My daily exploration of the Bible, taking it one chapter at a time. If I do it everyday, it'll take 1189 days.

Tuesday, January 23, 2007

Lamentations 1

Poor Jerusalem...

The city is deserted like a widow. She cries. Judah is in exile. The highways weep, because no-one travels them to go to Jerusalem's festivals. She is controlled by others and has lost her beauty. Jerusalem remembers her hey-day, but is mocked for her sin. She was filthy and didn't plan ahead. Her people look for food, and she wonders why no-one helps her. She knows God is against her.

No-one comforts her. She knows she betrayed God, and her friends betrayed her. She wants God to deal with her enemies wickedness too!

Key verse:
22. Let all their wickedness come before you;
deal with them
as you have dealt with me
because of all my sins.

My thoughts:
I don't know too much about Lamentations. It's traditionally associated with Jeremiah, but modern scholarship doesn't put much weight behind this association. It's third chapter is most often quote, because the other four chapters are just full of depressing lamentation, but chapter three is all about hope (well, half of it). The entire book certainly isn't all about hope, but that's not what church-goers particularly want to hear.

If I remember rightly, chapters 1, 2, 4, 5 have 22 verses each, and chapter 3 (the middle chapter/hope chapter/climax) is a triple stanza of 66 verses. However, each verse is shorter in chapter three, so it turns out about the same. This is obviously deliberately structured.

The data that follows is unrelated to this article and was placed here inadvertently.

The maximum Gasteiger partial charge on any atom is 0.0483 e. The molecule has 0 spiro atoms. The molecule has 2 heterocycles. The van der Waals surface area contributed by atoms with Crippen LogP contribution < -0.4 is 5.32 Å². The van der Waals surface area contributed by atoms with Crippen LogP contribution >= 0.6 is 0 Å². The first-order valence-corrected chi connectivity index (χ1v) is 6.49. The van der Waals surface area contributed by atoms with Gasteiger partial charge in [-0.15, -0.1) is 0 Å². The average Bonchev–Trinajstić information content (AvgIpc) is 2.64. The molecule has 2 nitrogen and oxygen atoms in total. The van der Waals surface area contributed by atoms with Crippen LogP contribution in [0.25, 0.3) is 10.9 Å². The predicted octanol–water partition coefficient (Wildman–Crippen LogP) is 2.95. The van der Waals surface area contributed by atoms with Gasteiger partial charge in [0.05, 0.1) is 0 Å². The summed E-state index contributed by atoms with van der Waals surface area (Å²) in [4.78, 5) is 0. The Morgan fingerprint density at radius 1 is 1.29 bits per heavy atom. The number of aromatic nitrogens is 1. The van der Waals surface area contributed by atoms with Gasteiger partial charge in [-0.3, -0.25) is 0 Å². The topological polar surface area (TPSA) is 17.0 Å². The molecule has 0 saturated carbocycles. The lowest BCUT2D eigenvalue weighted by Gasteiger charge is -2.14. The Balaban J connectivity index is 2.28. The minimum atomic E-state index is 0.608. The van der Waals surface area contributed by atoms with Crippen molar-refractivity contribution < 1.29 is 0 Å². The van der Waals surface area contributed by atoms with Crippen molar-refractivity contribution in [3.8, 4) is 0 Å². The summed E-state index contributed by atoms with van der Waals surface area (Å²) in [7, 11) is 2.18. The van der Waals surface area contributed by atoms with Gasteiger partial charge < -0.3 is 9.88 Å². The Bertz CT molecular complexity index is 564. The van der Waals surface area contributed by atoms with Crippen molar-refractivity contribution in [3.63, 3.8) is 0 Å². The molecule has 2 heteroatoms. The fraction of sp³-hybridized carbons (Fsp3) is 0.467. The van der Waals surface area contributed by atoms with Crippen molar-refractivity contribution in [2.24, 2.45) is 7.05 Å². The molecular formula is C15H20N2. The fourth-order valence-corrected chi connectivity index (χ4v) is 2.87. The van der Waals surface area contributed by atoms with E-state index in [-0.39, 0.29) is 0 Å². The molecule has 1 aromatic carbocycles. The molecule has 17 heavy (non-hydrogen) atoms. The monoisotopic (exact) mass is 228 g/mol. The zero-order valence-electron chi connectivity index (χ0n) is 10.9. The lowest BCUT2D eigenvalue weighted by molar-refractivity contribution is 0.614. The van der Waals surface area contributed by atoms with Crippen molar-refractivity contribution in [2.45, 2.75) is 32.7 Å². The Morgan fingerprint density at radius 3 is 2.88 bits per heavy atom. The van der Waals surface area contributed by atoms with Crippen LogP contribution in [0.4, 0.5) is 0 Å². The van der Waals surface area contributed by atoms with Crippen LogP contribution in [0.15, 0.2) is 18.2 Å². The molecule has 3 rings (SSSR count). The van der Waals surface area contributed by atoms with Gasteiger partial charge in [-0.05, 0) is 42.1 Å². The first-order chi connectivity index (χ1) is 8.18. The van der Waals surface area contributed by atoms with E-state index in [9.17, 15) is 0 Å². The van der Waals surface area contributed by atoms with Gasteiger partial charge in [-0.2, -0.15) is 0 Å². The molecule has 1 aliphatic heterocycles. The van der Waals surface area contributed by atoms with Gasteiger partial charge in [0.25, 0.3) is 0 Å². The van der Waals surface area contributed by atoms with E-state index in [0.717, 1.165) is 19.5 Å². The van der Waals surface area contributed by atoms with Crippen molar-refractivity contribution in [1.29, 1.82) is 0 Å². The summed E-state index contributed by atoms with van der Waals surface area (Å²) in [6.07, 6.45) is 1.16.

Though admittedly the chapter divisions have nothing to do with the original script. Perhaps I have to look into that further...


Anonymous Deane said...

There's 22 letters in the Hebrew alphabet, too. They're acrostics.

"The first, second, fourth and fifth laments all contain 22 verses, reflecting the number of letters in the Hebrew alphabet. In the first and second laments each verse contains three poetic lines; in the fourth each verse contains two lines; and in the fifth each verse contains but one line. The first four laments are alphabetic acrostics (see NIV text notes on 1:1; 2:1; 3:1; 4:1). In the first, second and fourth, each numbered verse begins with the letter of the Hebrew alphabet dictated by the traditional order of that alphabet. The third (middle) lament is distinctive in that while it too is made up of 22 three-line units (like laments 1 and 2), in it the three lines of each unit all begin with the sequenced order of the letters of the alphabet (thus three aleph lines followed by three beth lines, etc.)—after the manner of Ps 119. The fifth lament continues to reflect the alphabetic pattern in its 22-line structure, but the initial letters of these lines do not follow the alphebetic sequence (see note on 5:1–22). Use of the alphabet as a formal structuring element indicates that, however passionate these laments, they were composed with studied care."

The poem about the good woman at the end of Proverbs and Ps 145 are acrostics, too, from memory. Although, I seem to remember that the 'nun'-line in Ps 145 has fallen out (or, alternatively, yet inexplicably, it was deliberately omitted in the first place).

Acrostics are fun.

9:15 am

Blogger Pete W said...

For all your flaws, you, Deane, are awesome.

12:07 pm


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